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Higher-Order Transformation and the Distributed Data Problem

February 24, 2004

Date: Tuesday, February 24th, 2004
Time: 11am-12:15pm
Location: Woodward 149

Victor Winter, <>
Computer Science Department,University of Nebraska at Omaha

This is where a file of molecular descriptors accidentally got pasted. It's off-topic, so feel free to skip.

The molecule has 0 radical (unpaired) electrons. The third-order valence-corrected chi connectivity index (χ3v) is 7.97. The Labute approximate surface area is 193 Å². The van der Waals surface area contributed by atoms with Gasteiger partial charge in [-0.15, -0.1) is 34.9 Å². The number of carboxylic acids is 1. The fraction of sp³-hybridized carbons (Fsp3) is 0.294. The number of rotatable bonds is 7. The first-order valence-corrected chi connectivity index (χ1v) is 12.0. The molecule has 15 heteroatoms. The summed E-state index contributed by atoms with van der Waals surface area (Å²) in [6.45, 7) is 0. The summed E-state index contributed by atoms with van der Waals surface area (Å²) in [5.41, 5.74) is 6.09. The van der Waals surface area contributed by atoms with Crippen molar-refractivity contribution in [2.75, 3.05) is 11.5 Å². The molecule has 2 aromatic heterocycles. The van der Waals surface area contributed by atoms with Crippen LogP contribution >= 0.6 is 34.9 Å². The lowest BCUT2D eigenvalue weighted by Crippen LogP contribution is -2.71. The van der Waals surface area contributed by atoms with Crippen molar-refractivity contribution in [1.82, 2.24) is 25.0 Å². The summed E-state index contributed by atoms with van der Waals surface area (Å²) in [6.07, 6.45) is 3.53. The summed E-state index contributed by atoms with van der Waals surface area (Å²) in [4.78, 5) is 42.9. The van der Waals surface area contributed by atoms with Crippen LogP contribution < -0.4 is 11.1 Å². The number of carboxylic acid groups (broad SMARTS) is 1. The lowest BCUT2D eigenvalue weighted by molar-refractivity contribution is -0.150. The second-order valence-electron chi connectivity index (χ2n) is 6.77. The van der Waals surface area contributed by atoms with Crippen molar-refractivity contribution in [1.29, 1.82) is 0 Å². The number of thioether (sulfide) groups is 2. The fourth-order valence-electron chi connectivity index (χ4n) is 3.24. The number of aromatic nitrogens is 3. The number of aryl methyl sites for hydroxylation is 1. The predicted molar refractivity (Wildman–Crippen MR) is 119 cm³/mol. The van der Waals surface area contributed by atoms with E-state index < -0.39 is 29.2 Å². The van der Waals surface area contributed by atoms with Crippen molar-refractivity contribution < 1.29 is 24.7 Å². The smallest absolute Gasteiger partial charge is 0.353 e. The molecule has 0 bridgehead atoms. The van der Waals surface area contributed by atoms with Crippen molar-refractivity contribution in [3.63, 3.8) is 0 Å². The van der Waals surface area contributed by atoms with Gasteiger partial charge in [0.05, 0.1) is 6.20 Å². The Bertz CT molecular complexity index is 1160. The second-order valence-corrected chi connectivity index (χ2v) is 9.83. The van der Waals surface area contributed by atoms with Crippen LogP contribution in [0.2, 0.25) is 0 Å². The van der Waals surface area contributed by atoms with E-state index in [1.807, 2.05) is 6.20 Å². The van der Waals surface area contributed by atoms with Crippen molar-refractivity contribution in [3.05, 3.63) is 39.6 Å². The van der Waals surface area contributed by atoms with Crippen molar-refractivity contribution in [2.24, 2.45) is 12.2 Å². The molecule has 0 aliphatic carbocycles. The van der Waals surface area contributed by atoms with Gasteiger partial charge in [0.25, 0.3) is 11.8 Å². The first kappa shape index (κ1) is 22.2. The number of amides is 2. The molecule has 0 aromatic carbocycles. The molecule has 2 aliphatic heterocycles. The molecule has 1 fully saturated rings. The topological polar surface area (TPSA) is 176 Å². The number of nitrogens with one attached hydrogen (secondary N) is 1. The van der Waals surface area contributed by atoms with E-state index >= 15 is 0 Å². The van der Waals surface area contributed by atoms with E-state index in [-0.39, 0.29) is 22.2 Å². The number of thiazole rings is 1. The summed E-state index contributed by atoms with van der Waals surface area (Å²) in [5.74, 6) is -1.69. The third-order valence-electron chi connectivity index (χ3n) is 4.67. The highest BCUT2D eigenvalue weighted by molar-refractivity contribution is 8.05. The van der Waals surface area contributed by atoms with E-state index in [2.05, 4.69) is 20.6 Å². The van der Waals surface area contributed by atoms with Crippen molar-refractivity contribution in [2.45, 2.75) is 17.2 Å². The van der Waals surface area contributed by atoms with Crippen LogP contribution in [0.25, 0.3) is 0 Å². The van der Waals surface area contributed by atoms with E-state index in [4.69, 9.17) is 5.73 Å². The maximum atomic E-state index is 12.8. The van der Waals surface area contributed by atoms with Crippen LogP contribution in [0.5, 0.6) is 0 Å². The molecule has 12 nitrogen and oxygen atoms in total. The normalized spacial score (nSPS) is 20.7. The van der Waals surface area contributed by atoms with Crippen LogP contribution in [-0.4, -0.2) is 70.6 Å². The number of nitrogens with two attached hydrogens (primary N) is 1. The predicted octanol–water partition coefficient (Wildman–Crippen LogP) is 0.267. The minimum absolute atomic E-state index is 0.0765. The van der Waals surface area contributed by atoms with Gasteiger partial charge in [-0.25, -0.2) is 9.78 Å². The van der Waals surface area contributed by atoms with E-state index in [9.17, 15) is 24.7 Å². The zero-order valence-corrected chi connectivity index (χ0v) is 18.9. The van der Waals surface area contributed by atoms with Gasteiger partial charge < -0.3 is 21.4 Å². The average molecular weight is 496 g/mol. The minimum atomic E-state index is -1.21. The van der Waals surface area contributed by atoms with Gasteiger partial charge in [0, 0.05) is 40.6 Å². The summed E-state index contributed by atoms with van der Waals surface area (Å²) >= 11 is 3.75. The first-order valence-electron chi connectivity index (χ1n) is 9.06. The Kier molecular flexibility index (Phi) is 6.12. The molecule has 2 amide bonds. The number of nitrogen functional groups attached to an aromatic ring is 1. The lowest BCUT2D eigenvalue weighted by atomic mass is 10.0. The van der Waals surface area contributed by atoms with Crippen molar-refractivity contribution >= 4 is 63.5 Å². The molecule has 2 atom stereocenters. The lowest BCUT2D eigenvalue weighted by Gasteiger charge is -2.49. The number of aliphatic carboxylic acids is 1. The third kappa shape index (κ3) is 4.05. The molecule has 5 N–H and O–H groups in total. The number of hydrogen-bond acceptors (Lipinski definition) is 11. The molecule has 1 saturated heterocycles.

Abstract: The control mechanisms offered by strategic programming have been successfully used to address a variety of problems relating to confluence and termination. However, the application of strategic programming to problems of increasing complexity has raised another issue, namely how auxiliary data fits within a strategic framework. The distributed data problem characterizes the problem posed by auxiliary data. This problem arises from a discord between the semantic association of terms within a specification and the structural association of terms resulting from the term language definition. My research is based on the premise that higher-order rewriting provides a mechanism for dealing with auxiliary data conforming to the tenets of rewriting. In a higher-order framework, the use of auxiliary data is expressed as a rule. Instantiation of such rules can be done using standard (albeit higher-order) mechanisms controlling rule application (e.g., traversal). Typically, a traversal-driven application of a higher-order rule will result in a number of instantiations. If left unstructured, these instantiations can be collectively seen as constituting a rule base whose creation takes place dynamically. However, such rule bases again encounter difficulties with respect to confluence and termination. In order to address this concern the notion of strategy construction is lifted to the higher-order as well. That is, instantiations result in rule bases that are structured to form strategies. Nevertheless, in many cases, simply lifting first-order control mechanisms to the higher-order does not permit the construction of strategies that are sufficiently refined. This difficulty is alleviated though the introduction of the transient combinator. The interplay between transients and more traditional control mechanisms enables a variety of instances of the distributed data problem to be elegantly solved in a higher-order setting. These ideas are formalized in a higher-order strategic programming language called TL. Bio Victor Winter is an assistant professor in the Computer Science department at the University of Nebraska at Omaha. He received his Ph.D. in Computer Science from the University of New Mexico in 1994. From 1995--2001 Dr. Winter worked at Sandia National Laboratories where his research efforts focused on high-assurance software development.